Make Election Day a Flex Day

We should lead the charge in making voting accessible.

Lucas Cohen-D'Arbeloff, Print Managing Editor

On Sept. 9, 2020, Head of Upper School Beth Slattery sent an email to families announcing that there would be no school on Election Day — Nov. 3, 2020. This change, she said, would “allow students and faculty to vote in person and people to volunteer as poll workers that day.”

Now, nearly two years later, we are in the midst of another election cycle. States across the country have held primaries for U.S. Senate, Congressional, gubernatorial and other state and local races in the past few months. And in a matter of weeks, many students, faculty and staff will find sample ballots for the Nov. 8 election on their doorstep. But according to our school calendar, Nov. 8 is just another school day.

Both of the reasons for canceling classes that Slattery outlined in her 2020 email still apply in 2022. For one, allowing the school community to visit in-person polling places would give them more flexibility if they somehow do not receive their absentee ballots, and it would also allow them to update their voter registration record with the County Clerk. This would certainly help make the voting process less of a hassle, especially for eligible students, nearly all of whom are first-time voters. At a time when states across the county are drafting and passing legislation to restrict voting, the school should be leading the charge in making it more accessible.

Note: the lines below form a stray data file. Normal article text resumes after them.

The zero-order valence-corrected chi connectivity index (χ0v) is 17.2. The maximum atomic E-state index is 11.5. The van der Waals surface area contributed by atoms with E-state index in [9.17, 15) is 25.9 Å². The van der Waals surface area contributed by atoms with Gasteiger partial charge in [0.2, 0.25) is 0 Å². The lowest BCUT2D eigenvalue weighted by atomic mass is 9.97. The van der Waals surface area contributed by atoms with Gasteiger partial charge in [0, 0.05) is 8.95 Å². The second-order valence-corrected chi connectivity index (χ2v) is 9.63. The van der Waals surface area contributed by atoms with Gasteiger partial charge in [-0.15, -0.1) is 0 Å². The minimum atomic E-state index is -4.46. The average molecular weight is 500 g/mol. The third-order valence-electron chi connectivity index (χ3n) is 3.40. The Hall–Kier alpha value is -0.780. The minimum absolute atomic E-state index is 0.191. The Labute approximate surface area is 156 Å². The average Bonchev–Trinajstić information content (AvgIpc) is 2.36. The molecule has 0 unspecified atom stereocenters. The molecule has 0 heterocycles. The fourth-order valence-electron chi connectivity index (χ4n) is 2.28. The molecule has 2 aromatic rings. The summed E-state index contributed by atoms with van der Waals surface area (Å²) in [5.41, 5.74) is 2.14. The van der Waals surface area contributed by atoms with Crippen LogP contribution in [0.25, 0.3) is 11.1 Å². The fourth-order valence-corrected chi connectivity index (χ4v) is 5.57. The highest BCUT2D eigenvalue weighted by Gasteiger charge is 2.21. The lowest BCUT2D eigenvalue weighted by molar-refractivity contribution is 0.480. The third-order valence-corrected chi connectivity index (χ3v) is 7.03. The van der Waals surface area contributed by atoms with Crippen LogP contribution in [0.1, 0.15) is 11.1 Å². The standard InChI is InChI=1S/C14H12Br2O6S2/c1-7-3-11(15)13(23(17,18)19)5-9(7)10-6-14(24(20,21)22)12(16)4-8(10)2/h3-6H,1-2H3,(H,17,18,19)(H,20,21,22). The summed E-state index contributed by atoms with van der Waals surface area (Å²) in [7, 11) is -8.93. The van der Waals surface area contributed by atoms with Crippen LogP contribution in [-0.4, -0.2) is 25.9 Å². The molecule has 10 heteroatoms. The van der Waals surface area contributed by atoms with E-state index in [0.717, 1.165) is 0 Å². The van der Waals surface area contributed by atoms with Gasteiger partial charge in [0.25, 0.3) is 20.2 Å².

Also important, as Slattery noted, is enabling members of the school community to serve as poll workers on Election Day. Anyone age 16 and older is eligible to volunteer in Los Angeles County, meaning many upper school students could participate. When I served as a poll worker in this year’s June 7 primary election — on which the school scheduled several final exams — I found it to be a fascinating glimpse into the interior of local government and a simple way to give back to my community. By holding classes on Election Day, the school is discouraging those who, like me, are interested in volunteering in the Nov. 8 election. Instead, after giving the community the day off, the administration could actively encourage students to become poll workers by providing details about the program and distributing sign-up materials.

As a school community, we must promote civic participation consistently — not just when a flashy Presidential election is on the ballot. In midterms, primaries and recall elections, the school must affirm the importance of voting when crafting our school calendar. By not applying the logic used to justify a day off in 2020 to this year’s election, the school is indirectly endorsing the idea that off-year elections are not as important.

There are several ways that the school could accommodate Election Day in its schedule, including moving any of the currently scheduled fall Flex Days to Nov. 8. But whatever logistical hurdles the administration must overcome to make this change will be worthwhile if it means just one more person is able to vote or volunteer at the polls this year. Whether it is Joe Biden, Gavin Newsom or Karen Bass on our ballots, the school should be a steadfast ally to our civic participation — not a barrier.